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ASERT does not offer crisis services through our Resource Center. If you or someone you love is experiencing mental health distress or thoughts of suicide please call or text 988 for support.

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Shopping for Clothes

Three people looking at clothes in a store.


FAQ sheet for Individuals with Autism


Going clothing shopping can be a stressful time for an individual with autism and the rest of the family. This FAQ sheet will give information that may be helpful with understanding some of the difficulties families have during a day of shopping.

Finding appropriate clothing

Individuals with autism who are sensitive to touch may have problems wearing certain fabrics. People who wear a heavy winter coat in the summer may do this because he or she feels positive sensory feedback from the fabric or weight of the clothing.

  • Positive Sensory Feedback: a pleasant experience from things experienced by the senses: touch, taste, smell, sight, etc.

Consider catalogue shopping, purchasing items in stores that allow returns or consignment/Goodwill shops. Worn clothing is usually already softened due to repeated washing and therefore, less likely to be rejected by individuals with sensory issues.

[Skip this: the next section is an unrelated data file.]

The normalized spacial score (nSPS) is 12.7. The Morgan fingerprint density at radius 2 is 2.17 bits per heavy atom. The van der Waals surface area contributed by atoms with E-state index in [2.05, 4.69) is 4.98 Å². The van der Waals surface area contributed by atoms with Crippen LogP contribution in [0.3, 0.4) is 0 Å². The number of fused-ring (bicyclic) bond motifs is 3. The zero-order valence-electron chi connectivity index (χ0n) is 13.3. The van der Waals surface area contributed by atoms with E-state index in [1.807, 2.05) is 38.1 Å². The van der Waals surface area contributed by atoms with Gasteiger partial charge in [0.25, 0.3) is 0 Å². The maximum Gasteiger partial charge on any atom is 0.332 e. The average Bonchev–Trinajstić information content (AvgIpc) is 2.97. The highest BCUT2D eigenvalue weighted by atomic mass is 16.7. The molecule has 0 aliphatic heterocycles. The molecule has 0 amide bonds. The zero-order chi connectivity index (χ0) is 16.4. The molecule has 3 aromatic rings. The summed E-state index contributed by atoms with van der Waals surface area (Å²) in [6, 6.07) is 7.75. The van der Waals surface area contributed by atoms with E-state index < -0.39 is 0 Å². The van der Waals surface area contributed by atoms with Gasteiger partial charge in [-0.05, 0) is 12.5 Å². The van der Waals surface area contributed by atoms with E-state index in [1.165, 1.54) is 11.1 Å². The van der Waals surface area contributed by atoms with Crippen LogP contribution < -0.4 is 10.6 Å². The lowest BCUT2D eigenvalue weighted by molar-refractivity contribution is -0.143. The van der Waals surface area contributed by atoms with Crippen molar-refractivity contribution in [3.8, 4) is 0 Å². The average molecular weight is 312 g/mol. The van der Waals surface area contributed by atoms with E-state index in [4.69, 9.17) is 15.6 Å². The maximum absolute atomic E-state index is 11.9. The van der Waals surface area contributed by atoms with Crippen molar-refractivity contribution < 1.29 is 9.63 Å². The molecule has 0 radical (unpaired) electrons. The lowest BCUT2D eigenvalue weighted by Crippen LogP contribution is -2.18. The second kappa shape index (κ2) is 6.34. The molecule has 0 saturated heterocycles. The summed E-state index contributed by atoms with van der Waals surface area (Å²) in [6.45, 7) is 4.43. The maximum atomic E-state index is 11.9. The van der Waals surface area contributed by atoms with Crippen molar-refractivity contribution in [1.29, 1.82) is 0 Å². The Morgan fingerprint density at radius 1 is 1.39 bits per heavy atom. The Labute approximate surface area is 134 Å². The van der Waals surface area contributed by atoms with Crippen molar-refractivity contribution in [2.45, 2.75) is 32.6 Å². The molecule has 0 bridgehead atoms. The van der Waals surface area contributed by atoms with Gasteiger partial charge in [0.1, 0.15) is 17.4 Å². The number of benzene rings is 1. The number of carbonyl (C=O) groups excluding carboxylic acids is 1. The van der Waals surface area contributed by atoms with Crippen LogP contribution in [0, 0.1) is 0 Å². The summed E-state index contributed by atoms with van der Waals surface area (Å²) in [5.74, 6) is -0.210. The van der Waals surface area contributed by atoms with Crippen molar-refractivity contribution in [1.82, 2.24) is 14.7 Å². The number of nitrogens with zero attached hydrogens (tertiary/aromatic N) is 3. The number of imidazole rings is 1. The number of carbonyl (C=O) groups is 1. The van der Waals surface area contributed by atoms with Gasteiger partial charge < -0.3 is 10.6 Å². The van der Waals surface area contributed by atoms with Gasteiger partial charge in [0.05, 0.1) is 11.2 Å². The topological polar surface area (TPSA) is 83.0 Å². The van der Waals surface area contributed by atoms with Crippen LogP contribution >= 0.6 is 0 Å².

Trying on clothing

Some individuals with autism may not understand why we try clothing on during shopping. They may not understand why they are told to not take off their clothes at school or at home but while shopping it is okay to take clothes off in a dressing room.

The store environment

Lighting, objects, or displays

  • Individuals with autism may become visually overloaded due to fluorescent lighting or the amount or clothing items in the store may be overwhelming.


  • Many stores sell perfumes. These perfumes may cause sensory overload to an individual with autism. Many different scents can be even more overwhelming.


  • A store with many other customers can become confusing or frightening for an individual with autism.

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This information was developed by the Autism Services, Education, Resources, and Training Collaborative (ASERT). For more information, please contact ASERT at 877-231-4244 or info@PAautism.org. ASERT is funded by the Bureau of Supports for Autism and Special Populations, PA Department of Human Services.